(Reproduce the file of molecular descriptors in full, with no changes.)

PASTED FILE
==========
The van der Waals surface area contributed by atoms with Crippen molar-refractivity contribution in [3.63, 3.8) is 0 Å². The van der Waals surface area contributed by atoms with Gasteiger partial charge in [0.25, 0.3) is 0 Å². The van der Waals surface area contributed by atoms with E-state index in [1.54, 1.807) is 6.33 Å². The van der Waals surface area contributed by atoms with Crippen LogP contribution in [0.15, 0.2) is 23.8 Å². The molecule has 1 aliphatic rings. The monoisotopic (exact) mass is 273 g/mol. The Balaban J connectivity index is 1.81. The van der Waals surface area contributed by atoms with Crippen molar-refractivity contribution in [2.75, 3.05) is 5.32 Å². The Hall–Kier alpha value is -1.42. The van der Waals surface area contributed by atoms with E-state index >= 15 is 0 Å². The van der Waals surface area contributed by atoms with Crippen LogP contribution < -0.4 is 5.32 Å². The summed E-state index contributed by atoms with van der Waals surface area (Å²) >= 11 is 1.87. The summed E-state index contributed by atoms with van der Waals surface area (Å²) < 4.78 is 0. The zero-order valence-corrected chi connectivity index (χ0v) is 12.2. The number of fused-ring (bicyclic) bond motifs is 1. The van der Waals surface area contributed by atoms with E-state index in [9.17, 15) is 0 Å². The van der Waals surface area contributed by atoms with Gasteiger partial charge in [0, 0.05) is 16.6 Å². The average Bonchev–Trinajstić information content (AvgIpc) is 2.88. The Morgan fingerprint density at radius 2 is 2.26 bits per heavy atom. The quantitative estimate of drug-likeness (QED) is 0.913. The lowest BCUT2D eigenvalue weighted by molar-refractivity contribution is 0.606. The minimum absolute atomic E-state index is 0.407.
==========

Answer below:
The van der Waals surface area contributed by atoms with Crippen molar-refractivity contribution in [3.63, 3.8) is 0 Å². The van der Waals surface area contributed by atoms with Gasteiger partial charge in [0.25, 0.3) is 0 Å². The van der Waals surface area contributed by atoms with E-state index in [1.54, 1.807) is 6.33 Å². The van der Waals surface area contributed by atoms with Crippen LogP contribution in [0.15, 0.2) is 23.8 Å². The molecule has 1 aliphatic rings. The monoisotopic (exact) mass is 273 g/mol. The Balaban J connectivity index is 1.81. The van der Waals surface area contributed by atoms with Crippen molar-refractivity contribution in [2.75, 3.05) is 5.32 Å². The Hall–Kier alpha value is -1.42. The van der Waals surface area contributed by atoms with E-state index >= 15 is 0 Å². The van der Waals surface area contributed by atoms with Crippen LogP contribution < -0.4 is 5.32 Å². The summed E-state index contributed by atoms with van der Waals surface area (Å²) >= 11 is 1.87. The summed E-state index contributed by atoms with van der Waals surface area (Å²) < 4.78 is 0. The zero-order valence-corrected chi connectivity index (χ0v) is 12.2. The number of fused-ring (bicyclic) bond motifs is 1. The van der Waals surface area contributed by atoms with E-state index in [9.17, 15) is 0 Å². The van der Waals surface area contributed by atoms with Gasteiger partial charge in [0, 0.05) is 16.6 Å². The average Bonchev–Trinajstić information content (AvgIpc) is 2.88. The Morgan fingerprint density at radius 2 is 2.26 bits per heavy atom. The quantitative estimate of drug-likeness (QED) is 0.913. The lowest BCUT2D eigenvalue weighted by molar-refractivity contribution is 0.606. The minimum absolute atomic E-state index is 0.407.